Who’s going? 5 key traveller types and how to earn their trust with personalised content
- Performance Content
The fight for online travel bookings has never been so competitive. According to Allied Market Research, the global online travel market is expected to hit $125.1bn by 2023. In this ever-expanding industry, it’s more critical than ever that businesses grow their market share by maximising the selling power of their Performance Content – that is, the critical pre-purchase information that converts browsers into buyers.
For many travel businesses, personalisation has become a key consideration for overall content strategy – with a 2014 study from travel industry intelligence platform Skift demonstrating that data-driven, personalised marketing can boost conversion rates by 10-20%.
Of course, the key to successful personalisation is having a meaningful understanding of the unique needs, preferences and priorities of each customer. But while big data is enabling many travel brands to make great strides in tailoring the end-to-end purchase journey (and actual trip) to the individual, less progress has been made in terms of serving personalised travel content.
We explore how companies can deploy personalised travel content to best engage five key traveller types.
‘Escapists’ are usually millennial strivers who work hard to afford their trips abroad. To these adventurous travellers, holidays are an opportunity to immerse themselves in a new activity or environment – an antidote to their high-stress, sedentary office lives. They fly frequently, book impulsively and prefer to travel either alone or with friends.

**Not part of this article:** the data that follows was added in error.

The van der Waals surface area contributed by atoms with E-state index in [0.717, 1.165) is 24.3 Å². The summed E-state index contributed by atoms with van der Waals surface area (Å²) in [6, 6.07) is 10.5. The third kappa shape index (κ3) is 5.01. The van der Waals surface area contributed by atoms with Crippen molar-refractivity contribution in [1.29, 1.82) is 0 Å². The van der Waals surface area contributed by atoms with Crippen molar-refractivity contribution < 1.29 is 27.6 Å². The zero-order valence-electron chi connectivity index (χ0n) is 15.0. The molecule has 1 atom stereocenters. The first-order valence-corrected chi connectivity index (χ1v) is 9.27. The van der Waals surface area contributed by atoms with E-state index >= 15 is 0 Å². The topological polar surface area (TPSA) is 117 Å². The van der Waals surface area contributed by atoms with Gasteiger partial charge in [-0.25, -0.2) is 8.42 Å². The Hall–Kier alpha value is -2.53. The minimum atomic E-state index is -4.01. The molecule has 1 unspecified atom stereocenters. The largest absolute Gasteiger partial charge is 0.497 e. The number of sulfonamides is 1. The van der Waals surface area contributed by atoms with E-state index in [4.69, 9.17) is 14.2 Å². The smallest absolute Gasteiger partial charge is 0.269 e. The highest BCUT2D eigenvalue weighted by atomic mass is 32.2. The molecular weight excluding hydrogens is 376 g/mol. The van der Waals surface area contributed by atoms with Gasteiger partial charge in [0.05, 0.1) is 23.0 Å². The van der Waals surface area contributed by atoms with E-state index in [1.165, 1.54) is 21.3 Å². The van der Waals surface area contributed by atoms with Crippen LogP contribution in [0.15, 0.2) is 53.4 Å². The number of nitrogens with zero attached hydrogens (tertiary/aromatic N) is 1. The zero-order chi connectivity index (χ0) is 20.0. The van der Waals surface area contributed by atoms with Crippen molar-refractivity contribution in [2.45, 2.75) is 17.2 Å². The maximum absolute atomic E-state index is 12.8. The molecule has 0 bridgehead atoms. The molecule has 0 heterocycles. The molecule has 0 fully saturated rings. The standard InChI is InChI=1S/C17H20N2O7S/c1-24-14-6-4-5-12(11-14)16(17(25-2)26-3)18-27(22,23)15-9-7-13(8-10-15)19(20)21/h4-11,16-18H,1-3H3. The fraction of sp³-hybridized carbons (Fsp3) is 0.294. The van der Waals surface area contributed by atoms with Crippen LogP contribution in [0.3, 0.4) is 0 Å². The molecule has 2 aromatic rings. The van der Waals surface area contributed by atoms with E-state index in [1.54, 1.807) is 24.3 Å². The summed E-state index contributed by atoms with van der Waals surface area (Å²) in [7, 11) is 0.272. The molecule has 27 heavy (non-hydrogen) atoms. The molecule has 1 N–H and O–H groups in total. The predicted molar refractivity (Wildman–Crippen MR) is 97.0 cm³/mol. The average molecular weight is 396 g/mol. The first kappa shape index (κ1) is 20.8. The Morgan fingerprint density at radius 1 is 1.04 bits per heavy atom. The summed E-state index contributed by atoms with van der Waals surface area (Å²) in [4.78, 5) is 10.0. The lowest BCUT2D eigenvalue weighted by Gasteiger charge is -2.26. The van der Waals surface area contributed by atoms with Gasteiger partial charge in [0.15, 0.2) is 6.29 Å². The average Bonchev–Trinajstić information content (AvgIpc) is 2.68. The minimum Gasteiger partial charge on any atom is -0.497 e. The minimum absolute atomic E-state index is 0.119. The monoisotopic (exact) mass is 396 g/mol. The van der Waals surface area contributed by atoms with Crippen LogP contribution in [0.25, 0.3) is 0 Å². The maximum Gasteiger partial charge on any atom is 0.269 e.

Travel content focus: According to Expedia, 42% of millennials are influenced by friends’ photos on social media when considering their next holiday destination. User-generated content is therefore one of the surest ways to get this segment’s attention, whether via reviews, blogs or social media posts. Millennials are also voracious consumers of video, making this an ideal format for promoting the features of active holidays.
Hit the right note: Millennials are the age group most likely to travel for stress reduction and ‘excitement’. As a result, Escapists seek authentic experiences on their own terms. Embrace inspirational and informal language. Cater your content to the FOMO (‘fear of missing out’) culture by inviting browsers to discover time-sensitive experiences such as local festivals and seasonal events, with language that reinforces urgency.
2. Culture Vultures
For Culture Vultures, learning and exploring are synonymous. Their trips abroad are relatively frequent and driven by an appetite for new cultural experiences. When making any kind of booking they devour several sources of information, from city guides to travel blogs and user reviews. They take pleasure in pre-planning a trip and will draw up entire itineraries in advance to ensure nothing is missed.
Travel content focus: According to research from LHW, 81% of Culture Vultures like to conduct independent research about their chosen destination. Guide their decision-making with handy how-tos and overviews of the cultural aspects of their trip. Include specialist information and tips – content written by locals or natives is best.
Hit the right note: Focus on the things to do: the Culture Vulture’s most common priority is visiting notable historical and architectural sites (91% of respondents, according to the LHW report). Culinary experiences, getting to know local people and discovering ‘hidden gems’ are next on the list. Authenticity is also key: 60% of respondents hoped to experience their destination as a local would.
‘Obligers’ are always in the air, though they wouldn’t always like to be. Adult life is full of non-negotiable commitments; not all of them in a convenient country – this segment travels not for leisure, but because they have to, and frequently at that. Whether headed to a wedding abroad or a business conference, they like their trips to be comfortable and seamless.